At the same time that the American League owners agreed to let petitioner move to the Twin Cities, they decided to authorize new franchises for Washington and Los Angeles, respectively. In order to provide the two new teams with players of major league caliber, each existing owner agreed to sell seven players, at $75,000 each, to the new clubs. Petitioner honored this obligation and received a total of $525,000. Although petitioner initially reported this as income in its return, it later urged that this should be excluded from income if the $790,000 is not to be treated as a deductible expense. The argument is that, since petitioner would not have had to sell these players if it had not moved to Minnesota, the $525,000 should either be treated as an offsetting item to the $790,000, or as income not attributable to business done in the District.
But other owners in the American League who moved nowhere had to sell players to the new teams, and thus this obligation was not unique to petitioner. Moreover, petitioner's ability to make the sales rested upon and grew out of the business it had been doing in the District. We do not, therefore, think that these sales were so peculiar to petitioner or to its Minnesota move that they were not to be reported in the customary fashion for D. C. franchise taxation. And neither did petitioner until it failed to convert its capital investment in its Minnesota franchise into an ordinary business expense of its last year of District operations.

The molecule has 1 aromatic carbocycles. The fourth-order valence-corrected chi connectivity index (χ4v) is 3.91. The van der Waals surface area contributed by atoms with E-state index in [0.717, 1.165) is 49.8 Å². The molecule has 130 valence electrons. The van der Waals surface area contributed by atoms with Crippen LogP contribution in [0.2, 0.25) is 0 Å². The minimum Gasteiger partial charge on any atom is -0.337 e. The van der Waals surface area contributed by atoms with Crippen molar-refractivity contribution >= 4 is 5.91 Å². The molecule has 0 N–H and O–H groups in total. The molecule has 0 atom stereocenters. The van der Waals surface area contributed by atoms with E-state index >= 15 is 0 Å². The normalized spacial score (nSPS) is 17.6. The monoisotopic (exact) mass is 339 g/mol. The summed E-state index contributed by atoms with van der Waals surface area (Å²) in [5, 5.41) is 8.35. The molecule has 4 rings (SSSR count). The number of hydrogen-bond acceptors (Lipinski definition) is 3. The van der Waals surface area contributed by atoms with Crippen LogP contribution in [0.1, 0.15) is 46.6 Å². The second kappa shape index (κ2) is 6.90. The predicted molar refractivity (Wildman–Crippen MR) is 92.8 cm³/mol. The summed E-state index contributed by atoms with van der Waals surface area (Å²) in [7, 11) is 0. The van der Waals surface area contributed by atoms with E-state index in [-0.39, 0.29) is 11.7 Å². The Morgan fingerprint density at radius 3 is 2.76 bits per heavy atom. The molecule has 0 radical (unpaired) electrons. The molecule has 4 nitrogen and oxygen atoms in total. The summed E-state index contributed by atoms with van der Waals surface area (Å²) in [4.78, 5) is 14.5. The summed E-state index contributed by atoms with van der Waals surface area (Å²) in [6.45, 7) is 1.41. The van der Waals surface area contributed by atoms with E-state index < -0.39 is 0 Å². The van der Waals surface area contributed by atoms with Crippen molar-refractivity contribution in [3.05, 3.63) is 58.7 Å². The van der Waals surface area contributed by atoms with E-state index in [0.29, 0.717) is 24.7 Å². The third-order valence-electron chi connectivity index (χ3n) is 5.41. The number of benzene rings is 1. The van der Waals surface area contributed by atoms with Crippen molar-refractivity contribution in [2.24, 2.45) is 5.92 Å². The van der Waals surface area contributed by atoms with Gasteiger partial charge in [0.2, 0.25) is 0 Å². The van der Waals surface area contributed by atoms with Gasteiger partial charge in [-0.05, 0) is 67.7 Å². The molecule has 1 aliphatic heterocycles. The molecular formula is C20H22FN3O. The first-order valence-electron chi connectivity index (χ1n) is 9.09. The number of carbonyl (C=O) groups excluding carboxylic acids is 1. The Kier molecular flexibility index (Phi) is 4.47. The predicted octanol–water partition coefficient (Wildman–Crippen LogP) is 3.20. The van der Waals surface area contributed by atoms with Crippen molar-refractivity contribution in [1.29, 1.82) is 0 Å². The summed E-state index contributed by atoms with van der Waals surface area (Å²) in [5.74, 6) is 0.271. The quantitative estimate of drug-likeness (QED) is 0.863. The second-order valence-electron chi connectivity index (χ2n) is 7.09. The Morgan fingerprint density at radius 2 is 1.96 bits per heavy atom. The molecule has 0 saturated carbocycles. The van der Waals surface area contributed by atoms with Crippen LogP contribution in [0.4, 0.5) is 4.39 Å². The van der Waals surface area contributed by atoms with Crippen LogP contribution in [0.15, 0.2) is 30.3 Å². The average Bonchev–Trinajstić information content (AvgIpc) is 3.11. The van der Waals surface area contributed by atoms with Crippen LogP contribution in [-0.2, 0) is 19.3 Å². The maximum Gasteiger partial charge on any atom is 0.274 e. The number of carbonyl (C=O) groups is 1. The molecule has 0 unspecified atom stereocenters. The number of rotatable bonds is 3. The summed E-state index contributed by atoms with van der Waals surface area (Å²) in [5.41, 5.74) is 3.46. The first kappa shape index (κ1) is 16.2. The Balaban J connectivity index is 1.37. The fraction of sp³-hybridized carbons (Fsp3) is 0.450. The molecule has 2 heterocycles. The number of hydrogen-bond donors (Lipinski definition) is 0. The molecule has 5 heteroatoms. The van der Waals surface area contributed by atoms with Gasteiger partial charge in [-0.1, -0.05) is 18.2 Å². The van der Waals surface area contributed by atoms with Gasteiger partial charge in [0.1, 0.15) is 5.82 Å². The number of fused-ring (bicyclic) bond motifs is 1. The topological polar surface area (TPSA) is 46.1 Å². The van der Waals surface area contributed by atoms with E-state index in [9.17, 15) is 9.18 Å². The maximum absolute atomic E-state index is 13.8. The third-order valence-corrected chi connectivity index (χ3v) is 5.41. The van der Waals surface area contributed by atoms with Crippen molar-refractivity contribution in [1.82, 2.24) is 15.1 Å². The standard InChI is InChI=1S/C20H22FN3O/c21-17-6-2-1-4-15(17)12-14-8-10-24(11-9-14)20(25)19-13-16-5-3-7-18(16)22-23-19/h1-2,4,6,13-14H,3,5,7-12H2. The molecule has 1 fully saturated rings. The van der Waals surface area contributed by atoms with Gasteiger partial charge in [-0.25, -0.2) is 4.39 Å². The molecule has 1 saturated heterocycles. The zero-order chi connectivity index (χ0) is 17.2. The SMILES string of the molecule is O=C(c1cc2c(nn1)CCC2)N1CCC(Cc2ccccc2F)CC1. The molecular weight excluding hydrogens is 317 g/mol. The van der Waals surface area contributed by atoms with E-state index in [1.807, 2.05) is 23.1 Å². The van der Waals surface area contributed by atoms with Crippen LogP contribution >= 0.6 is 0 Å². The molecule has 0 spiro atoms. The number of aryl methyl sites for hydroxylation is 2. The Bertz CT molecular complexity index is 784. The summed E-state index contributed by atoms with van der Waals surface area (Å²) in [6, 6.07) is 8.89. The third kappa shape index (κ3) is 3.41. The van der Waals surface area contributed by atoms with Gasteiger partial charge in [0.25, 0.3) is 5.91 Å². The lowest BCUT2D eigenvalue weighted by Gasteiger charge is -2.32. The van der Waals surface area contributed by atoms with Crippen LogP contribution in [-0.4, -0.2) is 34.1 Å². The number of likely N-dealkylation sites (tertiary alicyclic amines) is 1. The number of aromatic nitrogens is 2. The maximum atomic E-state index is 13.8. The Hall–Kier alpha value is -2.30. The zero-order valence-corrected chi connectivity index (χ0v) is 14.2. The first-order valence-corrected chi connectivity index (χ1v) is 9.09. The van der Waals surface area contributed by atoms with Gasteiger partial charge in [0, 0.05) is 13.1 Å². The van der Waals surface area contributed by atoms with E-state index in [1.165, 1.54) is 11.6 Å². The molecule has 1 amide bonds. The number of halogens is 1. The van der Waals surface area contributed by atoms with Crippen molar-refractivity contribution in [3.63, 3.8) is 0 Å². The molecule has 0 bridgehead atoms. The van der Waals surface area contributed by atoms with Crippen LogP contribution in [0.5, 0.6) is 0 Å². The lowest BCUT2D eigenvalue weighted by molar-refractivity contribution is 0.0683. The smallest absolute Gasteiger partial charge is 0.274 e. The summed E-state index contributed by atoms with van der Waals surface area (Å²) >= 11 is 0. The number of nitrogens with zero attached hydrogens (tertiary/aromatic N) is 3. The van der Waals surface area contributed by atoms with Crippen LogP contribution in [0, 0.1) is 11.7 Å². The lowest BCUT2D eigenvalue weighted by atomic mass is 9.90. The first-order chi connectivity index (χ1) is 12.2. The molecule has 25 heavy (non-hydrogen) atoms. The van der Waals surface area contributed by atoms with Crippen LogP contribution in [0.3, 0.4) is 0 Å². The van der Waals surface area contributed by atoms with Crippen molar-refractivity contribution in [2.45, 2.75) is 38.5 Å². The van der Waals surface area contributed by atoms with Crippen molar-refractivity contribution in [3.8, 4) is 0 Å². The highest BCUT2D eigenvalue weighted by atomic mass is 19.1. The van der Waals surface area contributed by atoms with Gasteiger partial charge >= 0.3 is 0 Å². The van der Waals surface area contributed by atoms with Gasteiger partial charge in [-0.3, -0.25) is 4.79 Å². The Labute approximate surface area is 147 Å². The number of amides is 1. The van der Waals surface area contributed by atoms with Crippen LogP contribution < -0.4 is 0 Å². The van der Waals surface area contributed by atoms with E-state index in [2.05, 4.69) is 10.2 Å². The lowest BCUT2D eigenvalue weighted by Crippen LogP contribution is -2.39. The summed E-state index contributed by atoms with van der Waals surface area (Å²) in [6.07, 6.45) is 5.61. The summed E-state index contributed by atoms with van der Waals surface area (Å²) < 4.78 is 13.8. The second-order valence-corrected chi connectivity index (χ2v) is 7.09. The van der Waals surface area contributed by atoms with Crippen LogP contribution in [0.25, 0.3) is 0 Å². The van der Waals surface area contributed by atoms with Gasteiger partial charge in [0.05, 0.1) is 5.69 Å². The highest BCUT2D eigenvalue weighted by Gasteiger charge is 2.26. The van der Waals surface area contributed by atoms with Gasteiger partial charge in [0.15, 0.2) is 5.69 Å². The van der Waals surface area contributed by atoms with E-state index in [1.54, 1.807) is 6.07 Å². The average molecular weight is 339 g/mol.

We turn finally to the concession by the assessing authorities of the non-taxability of the $300,000 realized from the sale of four players who had been with petitioner more than two years. One ground of the Tax Court's rejection of this concession was founded upon the statute's express exclusion from capital assets of "property held by the taxpayer primarily for sale to customers in the ordinary course of his trade or business." 47 D.C.Code § 1551c (l). In this the Court purported to follow Hollywood Baseball Ass'n, P-H TAX CT. REP. & MEM. DEC. ¶ 42.13 (Apr. 21, 1964). But this case involved a minor league team and, although on some occasions and for some purposes petitioner might have been hard pressed to draw a line in this regard clearly visible to a sensitive observer, it remains true that there are very real differences between the major and minor leagues in the degree to which trading in players is conceived of as a primary function.